1. Feminist theorists have appropriated Marx’s key idea of primitive accumulation for the argument that women’s bodies, particularly in the global South, are some of the most exploited resources in global capitalism. Primitive accumulation refers to an inherently violent process of extracting resources and appropriating them for free or without adequate compensation. It is a theoretical tool for exposing the fact that capitalism has never managed to operate with just the mechanism of exploitation and the appropriation of surplus value; it has always relied heavily on outright plunder and theft. As Marx famously writes in the first volume of Capital, capital comes into the world “dripping from head to foot, from every pore, with blood and dirt” (Marx 1976, 926).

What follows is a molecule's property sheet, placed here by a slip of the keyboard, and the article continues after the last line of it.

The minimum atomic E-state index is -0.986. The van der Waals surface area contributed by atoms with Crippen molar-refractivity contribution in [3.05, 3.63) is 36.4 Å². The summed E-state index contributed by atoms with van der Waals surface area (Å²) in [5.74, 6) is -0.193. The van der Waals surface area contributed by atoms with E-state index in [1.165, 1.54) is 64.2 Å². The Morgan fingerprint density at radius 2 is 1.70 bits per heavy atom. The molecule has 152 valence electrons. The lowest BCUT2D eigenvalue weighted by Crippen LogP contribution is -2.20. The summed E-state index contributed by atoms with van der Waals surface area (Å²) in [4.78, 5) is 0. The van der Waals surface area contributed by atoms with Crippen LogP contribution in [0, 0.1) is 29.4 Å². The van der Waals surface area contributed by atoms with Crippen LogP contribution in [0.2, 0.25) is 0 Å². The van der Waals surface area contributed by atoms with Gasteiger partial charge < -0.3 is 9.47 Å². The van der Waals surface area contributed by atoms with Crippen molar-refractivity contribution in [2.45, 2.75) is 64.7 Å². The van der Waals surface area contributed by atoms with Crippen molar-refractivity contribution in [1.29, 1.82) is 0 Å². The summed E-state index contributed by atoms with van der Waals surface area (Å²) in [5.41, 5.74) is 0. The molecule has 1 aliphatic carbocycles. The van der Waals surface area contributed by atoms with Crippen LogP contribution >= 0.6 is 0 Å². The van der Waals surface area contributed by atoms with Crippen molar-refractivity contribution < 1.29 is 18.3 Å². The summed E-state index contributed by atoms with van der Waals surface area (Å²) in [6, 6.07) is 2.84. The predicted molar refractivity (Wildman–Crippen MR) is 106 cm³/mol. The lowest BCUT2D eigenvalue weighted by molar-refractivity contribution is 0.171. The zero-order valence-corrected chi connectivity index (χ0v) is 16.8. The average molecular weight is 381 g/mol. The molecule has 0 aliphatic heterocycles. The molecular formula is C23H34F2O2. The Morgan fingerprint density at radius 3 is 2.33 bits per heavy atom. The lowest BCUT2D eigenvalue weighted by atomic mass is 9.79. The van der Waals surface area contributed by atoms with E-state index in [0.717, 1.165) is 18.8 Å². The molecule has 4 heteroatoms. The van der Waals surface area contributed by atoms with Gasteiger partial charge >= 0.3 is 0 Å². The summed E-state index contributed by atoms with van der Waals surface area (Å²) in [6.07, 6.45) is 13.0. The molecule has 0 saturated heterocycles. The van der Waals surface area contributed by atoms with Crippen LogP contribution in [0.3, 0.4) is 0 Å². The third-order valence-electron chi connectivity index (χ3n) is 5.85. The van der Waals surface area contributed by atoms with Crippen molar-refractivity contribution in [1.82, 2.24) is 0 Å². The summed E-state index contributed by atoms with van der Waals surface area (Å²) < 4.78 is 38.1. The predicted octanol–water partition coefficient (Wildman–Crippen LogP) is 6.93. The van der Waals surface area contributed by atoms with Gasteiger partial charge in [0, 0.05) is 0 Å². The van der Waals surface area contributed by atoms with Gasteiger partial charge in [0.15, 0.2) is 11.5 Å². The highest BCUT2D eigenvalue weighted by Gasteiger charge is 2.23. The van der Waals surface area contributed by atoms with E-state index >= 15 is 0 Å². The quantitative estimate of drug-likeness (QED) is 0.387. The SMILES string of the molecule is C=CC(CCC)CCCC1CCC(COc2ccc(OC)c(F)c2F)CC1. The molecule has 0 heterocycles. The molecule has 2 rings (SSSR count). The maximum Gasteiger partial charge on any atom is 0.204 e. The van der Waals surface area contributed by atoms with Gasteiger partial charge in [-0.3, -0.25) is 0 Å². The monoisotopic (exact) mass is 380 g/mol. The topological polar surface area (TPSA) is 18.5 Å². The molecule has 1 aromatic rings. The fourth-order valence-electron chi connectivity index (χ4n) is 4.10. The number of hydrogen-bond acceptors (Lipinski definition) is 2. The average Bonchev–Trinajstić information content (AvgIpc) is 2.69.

According to Rosa Luxemburg’s later analysis, imperialism functioned as an effective political strategy for primitive accumulation: naturally produced use-values such as gold, ivory, and rubber were extracted from the colonies in order to enrich the imperialist centers. Marxist-feminist theorist such as Sylvia Federici and Maria Mies have developed this idea further in their influential work to argue that the violent expropriation of women’s bodies and their reproductive labor is structurally analogous to the plunder of natural resources. Mies, for example, makes a historical and theoretical link between colonialism and witch hunts. Colonies, nature and women were dominated and violently expropriated by white, capitalist men in a structurally similar way and as part of the same historical process. “The violent subordination of women under men and the process of capital accumulation was first acted out on a mass scale during the witch hunts in Europe… Women and colonial peoples were defined as property, as nature, not as free subjects, who could enter a contract. Both had to be subordinated by force and direct violence” (Mies 1997, 170). According to Mies, the same process still continues in the Third World. Women’s bodies and reproductive capacities have to be understood as mute nature and brought under patriarchal domination because such domination forms a necessary, structural condition for the capitalist accumulation process.